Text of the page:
U.S. persecutes defenders of Venezuelan Embassy

Drop the charges now!

By Ted Kelly
August 17, 2019

Having failed to instigate a right-wing coup d’etat to overthrow the progressive, independent government of Venezuela, the U.S. government is lashing out against the solidarity movement here. Four members of the Embassy Protection Collective now face serious charges for so-called “interfering” with the functions of the federal government. They had defended the Venezuelan Embassy in Washington, D.C., from infiltration and takeover by a mob loyal to corrupt coup leader Juan Guaidó.

At the request and invitation of the people of Venezuela, the EPC had occupied the embassy for 37 days to prevent its seizure by U.S.-backed counterrevolutionaries. Facilitated and protected by federal police, this mob threatened, assaulted and hurled slurs at the Embassy Protectors, harassing the entire neighborhood around the embassy with strobe lights and loud noises late into the night.

Despite the ugly behavior of these right-wingers, publicly documented by progressive reporters, none were charged with any crimes.

However, EPC members Kevin Zeese, Margaret Flowers, Adrienne Pine and David Paul each face a year in prison and a $100,000 fine for their presence inside the embassy, which not only was completely legal but had been requested by the Venezuelan government.

The legitimate and democratically elected government of Venezuela, headed by Nicolás Maduro, has been able to fend off the imperialist assault on the nation’s sovereignty because of the unprecedented rallying of the Venezuelan people. Hundreds of thousands of Venezuelans have taken to the streets to condemn a small band of right-wing businessmen and politicians intent on overthrowing the government. The Venezuelan people’s message to the U.S. and the world was simple: We will not go back; we will not be recolonized.

In an open letter to the people of the U.S. in February, President Maduro wrote: “The people of Venezuela have painfully suffered social wounds caused by a criminal commercial and financial blockade, which has been aggravated by the dispossession and robbery of our financial resources and assets in countries aligned with this demented onslaught.

“And yet, thanks to a new system of social protection, of direct attention to the most vulnerable sectors, we proudly continue to be a country with a high human development index and low inequality in the Americas.”

It is precisely these policies of the Bolivarian system that the U.S. has been seeking to destroy for the entire 21st century. In 2002, the George W. Bush administration supported a military coup that briefly unseated then President Hugo Chávez, who was immediately restored to power by a vast popular movement.

Shortly after Chávez’s death in 2013, Barack Obama declared Venezuela a “national security threat” and established a new regime of harsh sanctions to starve out the Venezuelan people and weaken their resolve. Obama’s successor, Donald J. Trump, has continued and accelerated this attack on Venezuela’s sovereignty.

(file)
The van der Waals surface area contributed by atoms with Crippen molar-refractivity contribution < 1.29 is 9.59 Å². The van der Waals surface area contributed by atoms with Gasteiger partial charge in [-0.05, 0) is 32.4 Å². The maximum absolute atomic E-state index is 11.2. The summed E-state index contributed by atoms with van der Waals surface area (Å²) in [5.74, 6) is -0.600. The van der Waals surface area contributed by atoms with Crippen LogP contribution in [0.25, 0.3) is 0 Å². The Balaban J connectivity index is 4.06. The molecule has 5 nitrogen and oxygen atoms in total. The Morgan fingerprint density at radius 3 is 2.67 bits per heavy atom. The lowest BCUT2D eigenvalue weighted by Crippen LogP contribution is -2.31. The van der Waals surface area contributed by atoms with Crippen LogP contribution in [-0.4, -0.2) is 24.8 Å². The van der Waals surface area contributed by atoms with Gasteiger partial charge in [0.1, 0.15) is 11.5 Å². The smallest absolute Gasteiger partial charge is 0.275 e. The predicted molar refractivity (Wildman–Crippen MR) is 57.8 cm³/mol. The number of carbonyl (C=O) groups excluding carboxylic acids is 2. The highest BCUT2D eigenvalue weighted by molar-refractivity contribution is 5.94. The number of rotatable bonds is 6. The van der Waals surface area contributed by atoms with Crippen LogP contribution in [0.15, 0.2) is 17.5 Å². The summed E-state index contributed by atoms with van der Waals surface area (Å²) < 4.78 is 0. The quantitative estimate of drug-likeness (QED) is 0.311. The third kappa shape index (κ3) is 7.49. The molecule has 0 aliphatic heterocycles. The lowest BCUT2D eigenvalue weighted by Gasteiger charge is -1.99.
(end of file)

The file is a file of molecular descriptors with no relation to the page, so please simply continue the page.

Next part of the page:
“U.S. corporate power and Wall Street can’t call the shots in that country,” said Sara Flounders, co-chair of the International Action Center, at a recent event here in Philadelphia. “And that’s what they’re trying to do. They’re willing to use every tactic. Sanctions are one tactic. They’re using assassinations, drones, military threats; they’re using aircraft carriers.”

The purpose of these attacks, it must never be forgotten, is not to ameliorate a “humanitarian crisis,” as the corporate media claim. Rather, the humanitarian crisis in Venezuela is a result of these attacks. The goal of the U.S. ruling class is to reestablish hegemonic corporate control in a country that refuses to relinquish control of its own resources for the sake of global capitalists’ profits.

Eduardo Galeano wrote in “The Open Veins of Latin America,” his excellent history of the colonization of the Americas, that “no country has yielded as much for world capitalism in so short a time; the wealth drained from Venezuela, according to Domingo Alberto Rangel, exceeds what the Spaniards took from Potosí or the English from India.”

When right-wingers who want to sell their country complain of Maduro’s authority, they long for the same kind of “freedom” referred to by a U.S. businessman back in 1953 when Caracas was still controlled by the imperialists: “Here you have freedom to do what you like with your money; for me, this freedom is worth more than the political and civil freedoms put together.”

The Embassy Protectors, on the other hand, were standing up for true freedom and dignity, for the right of the Venezuelan people’s national self-determination. The International Action Center supports the EPC and demands all charges be dropped!

Hands off Venezuela! Long live the Bolivarian revolution!